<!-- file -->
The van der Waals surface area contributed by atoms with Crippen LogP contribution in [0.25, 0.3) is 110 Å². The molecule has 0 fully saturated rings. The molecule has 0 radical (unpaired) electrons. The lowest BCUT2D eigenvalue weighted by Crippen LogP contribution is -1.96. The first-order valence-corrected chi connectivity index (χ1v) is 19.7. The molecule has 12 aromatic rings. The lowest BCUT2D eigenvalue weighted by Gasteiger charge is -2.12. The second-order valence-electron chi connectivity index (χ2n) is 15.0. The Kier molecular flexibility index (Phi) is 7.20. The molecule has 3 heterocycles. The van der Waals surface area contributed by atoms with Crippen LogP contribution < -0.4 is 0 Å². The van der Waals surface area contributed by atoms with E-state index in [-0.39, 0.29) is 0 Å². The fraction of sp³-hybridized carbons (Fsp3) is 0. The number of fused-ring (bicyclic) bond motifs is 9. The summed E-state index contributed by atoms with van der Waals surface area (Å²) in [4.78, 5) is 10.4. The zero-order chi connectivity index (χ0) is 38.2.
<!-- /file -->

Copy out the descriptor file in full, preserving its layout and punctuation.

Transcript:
The van der Waals surface area contributed by atoms with Crippen LogP contribution in [0.25, 0.3) is 110 Å². The molecule has 0 fully saturated rings. The molecule has 0 radical (unpaired) electrons. The lowest BCUT2D eigenvalue weighted by Crippen LogP contribution is -1.96. The first-order valence-corrected chi connectivity index (χ1v) is 19.7. The molecule has 12 aromatic rings. The lowest BCUT2D eigenvalue weighted by Gasteiger charge is -2.12. The second-order valence-electron chi connectivity index (χ2n) is 15.0. The Kier molecular flexibility index (Phi) is 7.20. The molecule has 3 heterocycles. The van der Waals surface area contributed by atoms with Crippen LogP contribution < -0.4 is 0 Å². The van der Waals surface area contributed by atoms with E-state index in [-0.39, 0.29) is 0 Å². The fraction of sp³-hybridized carbons (Fsp3) is 0. The number of fused-ring (bicyclic) bond motifs is 9. The summed E-state index contributed by atoms with van der Waals surface area (Å²) in [4.78, 5) is 10.4. The zero-order chi connectivity index (χ0) is 38.2.